Jiva Technology

Is the UK Chancellor a Jiva Blog Reader?

Who knew that the UK Chancellor was such an avid reader of the Jiva blog? A matter of days after publishing a blog post reiterating the importance of maths, Chancellor Philip Hammond stands up in the UK Parliament and tells the country, “maths matters”. Whats more, Mr Hammond has backed up his words with cash. Schools get an £600 for every  pupil who sits A Level maths and teachers in certain areas will get an extra £1,000 towards professional development. Its all good stuff and naturally, the folks at Jiva will claim the credit for the government’s actions. Now all we need to see is a bit more action further down the school years, at primary level. If we’re going to have more people capable of passing maths A level, we need more encouragement in the early years. Its unlikely that a 16 yo who’s had little encouragement to enjoy Maths is suddenly going to be enthused when the school suggests it for A level. But thats a conversation for another day, lets be thankful for small mercies.

“I don’t do maths”

As a self confessed lover of Maths, I’ve never understood the ambivalence or outright hostility aroused by my favourite subject. And whilst I can’t support this with any hard evidence, it feels as though the situation is getting worse. People are running up the white flag before they’ve even started. I see too many parents smiling and saying, “I don’t do maths” and hear of too many teachers who haven’t been trained in maths who’ve been asked to step in at the critical early stages because there isn’t a trained maths teacher at hand. Some of our kids are literally taught that this is a subject you should fear. So why is this a problem? Its a problem for a simple reason: our whole society is built on a foundation of maths. Our banking and finance are based on maths, our tools and technology are based on maths our medicine and health is based on maths, business is based on maths, the internet is based on maths, government communication is based on maths. The future is based on maths. As Apollo 13 famously said, “Houston, we have a problem”. And we have a problem because the maths our society is based on is not complicated maths. Sure, they’ll be some of the tougher stuff in there, but the basics can take you a long way. Which means we have to start encouraging people to get a basic grasp of the most basic of subjects.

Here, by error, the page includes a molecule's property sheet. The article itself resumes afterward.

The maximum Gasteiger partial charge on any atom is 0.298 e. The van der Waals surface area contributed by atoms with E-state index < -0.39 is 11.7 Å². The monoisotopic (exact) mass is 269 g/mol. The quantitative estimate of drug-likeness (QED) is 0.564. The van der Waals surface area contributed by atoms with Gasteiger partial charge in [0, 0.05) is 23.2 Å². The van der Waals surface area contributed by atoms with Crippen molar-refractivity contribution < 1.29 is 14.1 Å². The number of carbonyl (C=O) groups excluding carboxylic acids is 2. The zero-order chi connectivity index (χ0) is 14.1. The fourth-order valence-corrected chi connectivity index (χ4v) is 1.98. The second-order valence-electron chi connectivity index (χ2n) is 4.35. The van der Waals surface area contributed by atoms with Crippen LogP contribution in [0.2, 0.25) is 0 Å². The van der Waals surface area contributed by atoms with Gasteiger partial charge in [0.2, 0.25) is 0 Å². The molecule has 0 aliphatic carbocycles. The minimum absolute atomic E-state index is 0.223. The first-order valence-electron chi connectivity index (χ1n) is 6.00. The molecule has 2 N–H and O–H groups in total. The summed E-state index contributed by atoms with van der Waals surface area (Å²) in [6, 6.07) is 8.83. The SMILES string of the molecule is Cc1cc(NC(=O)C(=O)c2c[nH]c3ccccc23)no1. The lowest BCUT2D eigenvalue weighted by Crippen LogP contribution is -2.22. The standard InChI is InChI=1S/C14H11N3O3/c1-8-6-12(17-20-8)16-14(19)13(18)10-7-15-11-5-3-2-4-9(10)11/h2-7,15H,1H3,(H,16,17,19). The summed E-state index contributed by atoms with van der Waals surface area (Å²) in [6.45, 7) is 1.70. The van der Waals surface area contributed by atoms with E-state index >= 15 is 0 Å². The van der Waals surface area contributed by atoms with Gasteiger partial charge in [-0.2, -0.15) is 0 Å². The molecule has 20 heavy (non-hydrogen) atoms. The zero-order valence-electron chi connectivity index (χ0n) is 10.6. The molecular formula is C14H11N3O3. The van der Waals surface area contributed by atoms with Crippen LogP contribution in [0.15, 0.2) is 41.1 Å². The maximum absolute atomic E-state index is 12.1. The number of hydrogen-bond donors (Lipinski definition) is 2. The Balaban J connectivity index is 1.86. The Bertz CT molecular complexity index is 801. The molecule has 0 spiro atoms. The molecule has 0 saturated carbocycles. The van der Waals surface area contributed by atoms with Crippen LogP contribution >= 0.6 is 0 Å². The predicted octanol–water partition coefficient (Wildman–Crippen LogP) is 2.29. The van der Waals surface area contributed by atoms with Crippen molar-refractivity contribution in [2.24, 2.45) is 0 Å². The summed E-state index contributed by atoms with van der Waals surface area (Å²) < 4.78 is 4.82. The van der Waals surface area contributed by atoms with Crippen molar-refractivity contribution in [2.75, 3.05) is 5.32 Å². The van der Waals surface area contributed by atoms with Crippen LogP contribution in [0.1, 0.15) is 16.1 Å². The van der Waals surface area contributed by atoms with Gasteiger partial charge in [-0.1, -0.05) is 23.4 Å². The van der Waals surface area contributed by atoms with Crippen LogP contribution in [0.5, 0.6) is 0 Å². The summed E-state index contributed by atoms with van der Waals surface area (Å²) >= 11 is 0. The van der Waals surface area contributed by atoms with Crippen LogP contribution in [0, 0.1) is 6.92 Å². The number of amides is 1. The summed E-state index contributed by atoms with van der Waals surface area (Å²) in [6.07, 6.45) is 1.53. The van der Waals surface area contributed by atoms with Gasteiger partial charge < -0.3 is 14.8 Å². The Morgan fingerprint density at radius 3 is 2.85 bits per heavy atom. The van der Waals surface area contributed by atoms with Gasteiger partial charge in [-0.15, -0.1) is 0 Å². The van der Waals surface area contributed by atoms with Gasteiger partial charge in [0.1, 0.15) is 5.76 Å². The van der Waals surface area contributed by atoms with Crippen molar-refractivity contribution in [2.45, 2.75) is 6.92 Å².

The first hour of the first day of the new school year shouldn’t be for the kids, it should be for the parents. Every head teacher should stand up and remind the parents of their duty to support and encourage their kids to learn maths at their own pace. And they should be reminded at every parents evening. Maths isn’t for the techies and the scientists and the engineers. Its for everyone. All the time.


Regus House
1 Friary

Temple Quay
United Kingdom